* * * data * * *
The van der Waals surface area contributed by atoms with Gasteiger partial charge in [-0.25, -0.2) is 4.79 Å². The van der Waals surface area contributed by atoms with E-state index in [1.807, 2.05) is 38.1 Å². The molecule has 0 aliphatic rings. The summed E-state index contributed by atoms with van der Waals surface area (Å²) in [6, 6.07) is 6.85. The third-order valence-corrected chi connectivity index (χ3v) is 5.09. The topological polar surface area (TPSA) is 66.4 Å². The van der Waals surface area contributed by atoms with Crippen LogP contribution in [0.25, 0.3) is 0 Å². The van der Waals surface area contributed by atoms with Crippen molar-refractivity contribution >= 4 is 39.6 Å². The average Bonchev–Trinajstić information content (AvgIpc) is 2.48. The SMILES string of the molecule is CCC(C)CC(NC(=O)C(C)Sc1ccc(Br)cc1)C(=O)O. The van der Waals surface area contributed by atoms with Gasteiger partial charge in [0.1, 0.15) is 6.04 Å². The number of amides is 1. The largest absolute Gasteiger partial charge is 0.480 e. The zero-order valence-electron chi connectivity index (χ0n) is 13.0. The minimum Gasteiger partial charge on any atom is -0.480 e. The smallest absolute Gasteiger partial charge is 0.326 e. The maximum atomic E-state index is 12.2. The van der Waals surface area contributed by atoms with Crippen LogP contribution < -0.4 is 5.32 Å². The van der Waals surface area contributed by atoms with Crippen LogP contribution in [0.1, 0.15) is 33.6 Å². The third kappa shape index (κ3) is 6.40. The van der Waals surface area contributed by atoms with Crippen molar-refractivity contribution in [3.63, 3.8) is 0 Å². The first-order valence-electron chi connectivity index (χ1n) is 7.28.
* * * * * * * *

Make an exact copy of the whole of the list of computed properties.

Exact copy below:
The van der Waals surface area contributed by atoms with Gasteiger partial charge in [-0.25, -0.2) is 4.79 Å². The van der Waals surface area contributed by atoms with E-state index in [1.807, 2.05) is 38.1 Å². The molecule has 0 aliphatic rings. The summed E-state index contributed by atoms with van der Waals surface area (Å²) in [6, 6.07) is 6.85. The third-order valence-corrected chi connectivity index (χ3v) is 5.09. The topological polar surface area (TPSA) is 66.4 Å². The van der Waals surface area contributed by atoms with Crippen LogP contribution in [0.25, 0.3) is 0 Å². The van der Waals surface area contributed by atoms with Crippen molar-refractivity contribution >= 4 is 39.6 Å². The average Bonchev–Trinajstić information content (AvgIpc) is 2.48. The SMILES string of the molecule is CCC(C)CC(NC(=O)C(C)Sc1ccc(Br)cc1)C(=O)O. The van der Waals surface area contributed by atoms with Gasteiger partial charge in [0.1, 0.15) is 6.04 Å². The number of amides is 1. The largest absolute Gasteiger partial charge is 0.480 e. The zero-order valence-electron chi connectivity index (χ0n) is 13.0. The minimum Gasteiger partial charge on any atom is -0.480 e. The smallest absolute Gasteiger partial charge is 0.326 e. The maximum atomic E-state index is 12.2. The van der Waals surface area contributed by atoms with Crippen LogP contribution < -0.4 is 5.32 Å². The van der Waals surface area contributed by atoms with Crippen LogP contribution in [0.1, 0.15) is 33.6 Å². The third kappa shape index (κ3) is 6.40. The van der Waals surface area contributed by atoms with Crippen molar-refractivity contribution in [3.63, 3.8) is 0 Å². The first-order valence-electron chi connectivity index (χ1n) is 7.28.